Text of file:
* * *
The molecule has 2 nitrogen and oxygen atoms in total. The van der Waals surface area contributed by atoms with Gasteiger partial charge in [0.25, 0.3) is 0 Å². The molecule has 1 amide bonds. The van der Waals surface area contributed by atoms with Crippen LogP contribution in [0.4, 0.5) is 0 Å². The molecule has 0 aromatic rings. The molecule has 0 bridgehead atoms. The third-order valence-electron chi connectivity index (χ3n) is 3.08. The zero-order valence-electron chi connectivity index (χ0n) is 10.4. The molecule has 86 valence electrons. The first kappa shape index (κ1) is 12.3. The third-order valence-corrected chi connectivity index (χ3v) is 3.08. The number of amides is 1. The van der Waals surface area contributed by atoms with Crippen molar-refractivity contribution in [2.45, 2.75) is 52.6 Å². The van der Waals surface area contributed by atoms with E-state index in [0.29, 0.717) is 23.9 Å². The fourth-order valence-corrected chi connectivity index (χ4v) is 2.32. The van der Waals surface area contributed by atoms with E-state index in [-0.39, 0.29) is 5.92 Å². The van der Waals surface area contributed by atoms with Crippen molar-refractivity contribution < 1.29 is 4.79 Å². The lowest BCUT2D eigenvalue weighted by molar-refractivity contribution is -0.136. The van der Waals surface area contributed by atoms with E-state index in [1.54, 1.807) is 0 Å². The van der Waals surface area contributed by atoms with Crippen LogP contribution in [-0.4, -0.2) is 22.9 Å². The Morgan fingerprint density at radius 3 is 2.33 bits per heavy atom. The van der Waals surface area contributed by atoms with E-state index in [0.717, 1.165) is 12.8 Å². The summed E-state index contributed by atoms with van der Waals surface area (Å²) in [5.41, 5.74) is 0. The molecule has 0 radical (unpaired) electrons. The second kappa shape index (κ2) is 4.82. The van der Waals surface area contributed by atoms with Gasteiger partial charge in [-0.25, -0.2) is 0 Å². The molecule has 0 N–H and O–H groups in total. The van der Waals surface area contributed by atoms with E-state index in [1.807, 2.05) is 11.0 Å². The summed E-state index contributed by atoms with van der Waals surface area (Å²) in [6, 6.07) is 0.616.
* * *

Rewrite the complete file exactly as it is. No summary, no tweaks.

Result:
The molecule has 2 nitrogen and oxygen atoms in total. The van der Waals surface area contributed by atoms with Gasteiger partial charge in [0.25, 0.3) is 0 Å². The molecule has 1 amide bonds. The van der Waals surface area contributed by atoms with Crippen LogP contribution in [0.4, 0.5) is 0 Å². The molecule has 0 aromatic rings. The molecule has 0 bridgehead atoms. The third-order valence-electron chi connectivity index (χ3n) is 3.08. The zero-order valence-electron chi connectivity index (χ0n) is 10.4. The molecule has 86 valence electrons. The first kappa shape index (κ1) is 12.3. The third-order valence-corrected chi connectivity index (χ3v) is 3.08. The number of amides is 1. The van der Waals surface area contributed by atoms with Crippen molar-refractivity contribution in [2.45, 2.75) is 52.6 Å². The van der Waals surface area contributed by atoms with E-state index in [0.29, 0.717) is 23.9 Å². The fourth-order valence-corrected chi connectivity index (χ4v) is 2.32. The van der Waals surface area contributed by atoms with E-state index in [-0.39, 0.29) is 5.92 Å². The van der Waals surface area contributed by atoms with Crippen molar-refractivity contribution < 1.29 is 4.79 Å². The lowest BCUT2D eigenvalue weighted by molar-refractivity contribution is -0.136. The van der Waals surface area contributed by atoms with E-state index in [1.54, 1.807) is 0 Å². The van der Waals surface area contributed by atoms with Crippen LogP contribution in [-0.4, -0.2) is 22.9 Å². The Morgan fingerprint density at radius 3 is 2.33 bits per heavy atom. The van der Waals surface area contributed by atoms with E-state index in [0.717, 1.165) is 12.8 Å². The summed E-state index contributed by atoms with van der Waals surface area (Å²) in [5.41, 5.74) is 0. The molecule has 0 radical (unpaired) electrons. The second kappa shape index (κ2) is 4.82. The van der Waals surface area contributed by atoms with Gasteiger partial charge in [-0.25, -0.2) is 0 Å². The molecule has 0 N–H and O–H groups in total. The van der Waals surface area contributed by atoms with E-state index in [1.807, 2.05) is 11.0 Å². The summed E-state index contributed by atoms with van der Waals surface area (Å²) in [6, 6.07) is 0.616.